CERAMIC ARCTUBE-ABILITY TO OPERATE UNDER HIGHER TEMPATURES AND PRESSURES THAN QUARTZ
EQUALS
HIGHER VAPOR TEMPATURE
HIGHER VAPOR PRESSURE
MORE LIGHT
LESS BLACKINING
LESS LUMEN DEPRECIATION

of course i would assume that with limited space avalible in the slinder ceramic arctube it would have to be pulse started,also with these suggested improvements it may be possibe to create a 250 watt mercury vapor that produces equal amounts as a 250 watt high pressure sodium.although i doubt that ceramic mercury vapor lamps will catch on even though they would be cheaper than ceramic metal halide lamps.
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icefoglights
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Re: mercury vapor lamps and lumen depreciation « Reply #6 on: July 04, 2008, 03:49:01 PM » Author: icefoglights
Part of the reason that most MV lamps are rated to last 24,000 hours is because of the lumen depreciation and efficiency.  As we all well know, a good MV lamp can easily keep burning for well over double it's rated life.  At 50,000+ hours, they have a pleasant soft glow, but still draw their full current.

They do make some special extra high pressure mercury vapor lamps, that basicly work like a metal halide without the halides.  I believe they are used as projection lamps for projection TVs and video projectors.
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form109
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Re: mercury vapor lamps and lumen depreciation « Reply #7 on: July 30, 2008, 05:15:50 PM » Author: form109
@mr.big how can a mercury arc cause the pca to fall apart.
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Medved
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Re: mercury vapor lamps and lumen depreciation « Reply #8 on: March 24, 2009, 07:32:09 PM » Author: Medved
the reason smaller electrodes cause blackining is because the smaller diamater of these electrodes make the electrode run hotter causing more sputtering and evaporation which in turn makes the lamp arctube black,for lamps to preform their best critical components have to be taken into account for example a lamp with larger electrodes runs the electrodes at a cooler tempature resulting in less evaporation of the tungsten,therefore reducing blackening and in turn larger electrodes reduce lumen depreciation ,contaminants also can affect lamp preformance which is why the arctubes have to go through an extensive cleaning process prior to lamp manufacturing,higher pressure also causes an increse in efficency as the higher tempature causes more of the mercury to be vaporized in the arc stream,which is why i brought up ceramic arc tubes,think if ceramic arctubes improved metal halide lamps,then surely theres room for improvement in mercury vapor lamps.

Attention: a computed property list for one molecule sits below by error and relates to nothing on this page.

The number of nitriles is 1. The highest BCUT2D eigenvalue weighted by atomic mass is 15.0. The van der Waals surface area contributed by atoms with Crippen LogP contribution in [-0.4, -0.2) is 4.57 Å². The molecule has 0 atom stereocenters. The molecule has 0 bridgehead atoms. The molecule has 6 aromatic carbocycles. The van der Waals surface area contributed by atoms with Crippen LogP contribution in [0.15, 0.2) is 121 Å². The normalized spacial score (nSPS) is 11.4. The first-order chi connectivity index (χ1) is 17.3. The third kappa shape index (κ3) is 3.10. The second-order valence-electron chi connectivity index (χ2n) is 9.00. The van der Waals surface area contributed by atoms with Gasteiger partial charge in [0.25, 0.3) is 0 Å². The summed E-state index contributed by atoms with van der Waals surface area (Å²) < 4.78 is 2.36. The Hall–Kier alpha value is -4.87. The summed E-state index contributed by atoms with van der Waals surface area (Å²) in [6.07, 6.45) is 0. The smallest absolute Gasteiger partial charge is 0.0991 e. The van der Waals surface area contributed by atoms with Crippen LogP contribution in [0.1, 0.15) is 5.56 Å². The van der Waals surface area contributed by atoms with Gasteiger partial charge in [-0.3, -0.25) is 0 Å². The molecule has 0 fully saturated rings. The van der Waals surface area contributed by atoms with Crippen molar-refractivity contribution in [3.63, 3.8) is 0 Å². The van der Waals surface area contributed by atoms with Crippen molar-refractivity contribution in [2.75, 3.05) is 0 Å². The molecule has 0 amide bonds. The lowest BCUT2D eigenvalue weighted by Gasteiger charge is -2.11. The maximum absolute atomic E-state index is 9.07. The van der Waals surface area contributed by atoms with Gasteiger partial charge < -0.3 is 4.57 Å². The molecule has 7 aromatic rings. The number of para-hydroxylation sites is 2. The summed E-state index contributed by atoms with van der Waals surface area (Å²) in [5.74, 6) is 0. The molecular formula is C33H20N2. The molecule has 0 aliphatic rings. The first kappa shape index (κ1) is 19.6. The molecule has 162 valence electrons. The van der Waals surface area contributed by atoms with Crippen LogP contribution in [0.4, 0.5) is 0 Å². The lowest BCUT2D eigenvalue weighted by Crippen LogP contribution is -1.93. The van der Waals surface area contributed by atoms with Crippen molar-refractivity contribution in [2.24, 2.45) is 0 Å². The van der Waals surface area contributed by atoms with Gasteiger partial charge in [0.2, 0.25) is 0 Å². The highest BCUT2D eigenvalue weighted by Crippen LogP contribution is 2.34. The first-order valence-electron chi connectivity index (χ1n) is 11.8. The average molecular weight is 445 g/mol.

CERAMIC ARCTUBE-ABILITY TO OPERATE UNDER HIGHER TEMPATURES AND PRESSURES THAN QUARTZ
EQUALS
HIGHER VAPOR TEMPATURE
HIGHER VAPOR PRESSURE
MORE LIGHT
LESS BLACKINING
LESS LUMEN DEPRECIATION

of course i would assume that with limited space avalible in the slinder ceramic arctube it would have to be pulse started,also with these suggested improvements it may be possibe to create a 250 watt mercury vapor that produces equal amounts as a 250 watt high pressure sodium.although i doubt that ceramic mercury vapor lamps will catch on even though they would be cheaper than ceramic metal halide lamps.

250W MV is nearly at maximum MV efficacy, regardless of pressure. The UHP in projectors is used only, because it gives more condensed light source for the optic, still keeping the cost and efficacy reasonable - compare to xenons.
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Re: mercury vapor lamps and lumen depreciation « Reply #9 on: March 27, 2009, 07:58:03 AM » Author: sotonsteve
Last week I got a lantern freshly removed from lighting a street, having done around 40 years in service. It was fitted with an 80w mercury lamp. It is quite common for street lighting crews to write the month and year of installation on the lamp cap with a permanent marker pen, and to my surprise the lamp was installed in February 1991. Hence, the lamp had done just over 18 years of full nightly service. I powered it up at home, and it was very dim, with the light output no greater than what you would get from a 25w incandescent lamp, and the arc was a little unstable at full brightness too.
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Re: mercury vapor lamps and lumen depreciation « Reply #10 on: March 29, 2009, 08:43:47 AM » Author: TudorWhiz
Last week I got a lantern freshly removed from lighting a street, having done around 40 years in service. It was fitted with an 80w mercury lamp. It is quite common for street lighting crews to write the month and year of installation on the lamp cap with a permanent marker pen, and to my surprise the lamp was installed in February 1991. Hence, the lamp had done just over 18 years of full nightly service. I powered it up at home, and it was very dim, with the light output no greater than what you would get from a 25w incandescent lamp, and the arc was a little unstable at full brightness too.

I have some Westy lamps (I MEAN LAMPS NOT LANTERNS) have had 40 years of service....they were labelled from 1969! I got the lamps around 2007-2008 so basically 38-39 years! Those lamps are the longest in service that ever had in my collection...they are /W and /C coated lamps 175 watt.....175 watt will last forever while other wattages dont last as long...the 2nd longest are 100 watt and my longest serviced 100 watt is a Sylvania 100 watt MV /DX color lighting the streets from 1973 to 2006...the Sylvania 100 watt is dimmer than the 175 watt Westy.....Westies ive noticed will last and stay bright for about roughly 20 years or so before starting to get dimmer!
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Re: mercury vapor lamps and lumen depreciation « Reply #11 on: April 09, 2009, 04:15:22 PM » Author: giancraloHPS
In my country last year changed all the last mercury lanterns. began to change in 1984 but only changed only if a call to report to fixed.

in san jose the capital, a couple of years ago I remember one lantern in front a house of my best friend, was 400w mercury but the light was extremely green, he told me that the last time the repaired was in 1979 :o  but illuminated less a 175w...